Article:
When to Water Vegetables | Watering Chart | The Old Farmer's Almanac

Drink Up! When to Water Your Vegetable Garden

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How Often Should a Garden be Watered?

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Like us, plants drink water to stay hydrated—not too little, but not too much! When is the best time to water to prevent evaporation? Here is a helpful watering chart, plus tips on the best ways to water your plants.

Consider the Soil in Your Garden

If you ensure your soil is amended with organic matter (such as compost), you are well on your way to healthy soil. Regular applications of modest amounts of compost—one-quarter inch per season—will dramatically improve your soil’s water retention and help suppress disease. See our articles and videos on soil types, soil testing, and the basics of amending your soil with NPK fertilizers and organic amendments.

When to Water Your Plants

If your plants are in the ground (versus a pot), the general rule is that plants need one inch of water per week. However, this does NOT mean watering one time per week. That doesn’t usually do the job. Plants do best when watered deeply about three times a week, factoring in the rain. If the plants are seedlings, water them twice a day until established.

But don’t just water without thinking. Feel your soil! When the soil sticks in your hand and you can form it into a ball, it is moist enough. But, if it barely holds together in the palm of your hand, or if the surface looks hard, baked, or cracked, it is probably dry, and it’s time to water. See if the soil is dry an inch below the surface; that suggests it needs water. 

It’s best to water early in the day while the dew is still on the leaves so the foliage dries off by evening. However, if you can not water in the morning, watering in the evening is fine, too. Just avoid the middle of the day to avoid water loss due to evaporation.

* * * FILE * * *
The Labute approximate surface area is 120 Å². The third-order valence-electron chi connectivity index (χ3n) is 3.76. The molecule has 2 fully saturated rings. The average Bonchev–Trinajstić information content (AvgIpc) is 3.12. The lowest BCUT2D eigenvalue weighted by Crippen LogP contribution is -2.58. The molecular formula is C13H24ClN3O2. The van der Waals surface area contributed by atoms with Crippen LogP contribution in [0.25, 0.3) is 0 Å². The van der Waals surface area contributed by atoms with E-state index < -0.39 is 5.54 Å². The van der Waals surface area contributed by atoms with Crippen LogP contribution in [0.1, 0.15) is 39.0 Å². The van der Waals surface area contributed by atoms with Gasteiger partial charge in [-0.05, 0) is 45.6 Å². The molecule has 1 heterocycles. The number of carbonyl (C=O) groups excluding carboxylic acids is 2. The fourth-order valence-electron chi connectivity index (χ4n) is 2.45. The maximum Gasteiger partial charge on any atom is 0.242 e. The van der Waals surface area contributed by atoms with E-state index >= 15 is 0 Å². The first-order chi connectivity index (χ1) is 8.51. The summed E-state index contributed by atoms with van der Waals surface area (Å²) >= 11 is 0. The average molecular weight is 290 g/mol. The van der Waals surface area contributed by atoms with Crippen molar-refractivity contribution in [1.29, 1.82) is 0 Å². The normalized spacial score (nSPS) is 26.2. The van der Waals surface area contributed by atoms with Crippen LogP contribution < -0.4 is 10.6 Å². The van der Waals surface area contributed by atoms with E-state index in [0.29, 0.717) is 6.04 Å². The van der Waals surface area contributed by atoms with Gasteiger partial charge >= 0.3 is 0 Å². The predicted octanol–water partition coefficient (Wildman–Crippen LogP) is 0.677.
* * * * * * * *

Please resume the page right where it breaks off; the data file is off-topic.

Believe it or not, sometimes the best time to water is during or immediately after a rainfall, especially if the rain shower amounts only to a half-inch or so of water. The reason for this is that you want to add sufficient water at the same time to ensure penetration down to 5 or 6 inches. If you wait another day or two to water, you will be adding only surface water, which evaporates rapidly. Light rain showers do not build up a reserve of water in the soil.

Lose Your Guilt About Wilt

Another sign is that the plants may wilt and look especially droopy. However, temporary wilting during the heat of midday does not mean that it’s time to water. Some plants go through an obvious midday slump, especially on very hot days, which is an indication of the plant’s natural adaptation to its environment. Visit your garden again in the early evening and see if the wilted plants have regained some turgidity. If they have come back—that is, if they look perkier—do not water.

How to Measure One Inch of Water

So, what is “one inch of water” per week? First, an inch of water is defined as a one-inch deep layer of water over the entire soil surface that needs watering.

To measure one inch of water, you can either purchase an inexpensive rain gauge or try this DIY trick: Place 4 or 5 small containers (straight-sided) around the garden while the water is flowing during the rainfall. A tuna can is a good container to use. Mark 1 inch up from the bottom of the can. When 1 inch of water from rain or irrigation collects in the containers, that indicates that 1 inch of water was applied to the garden.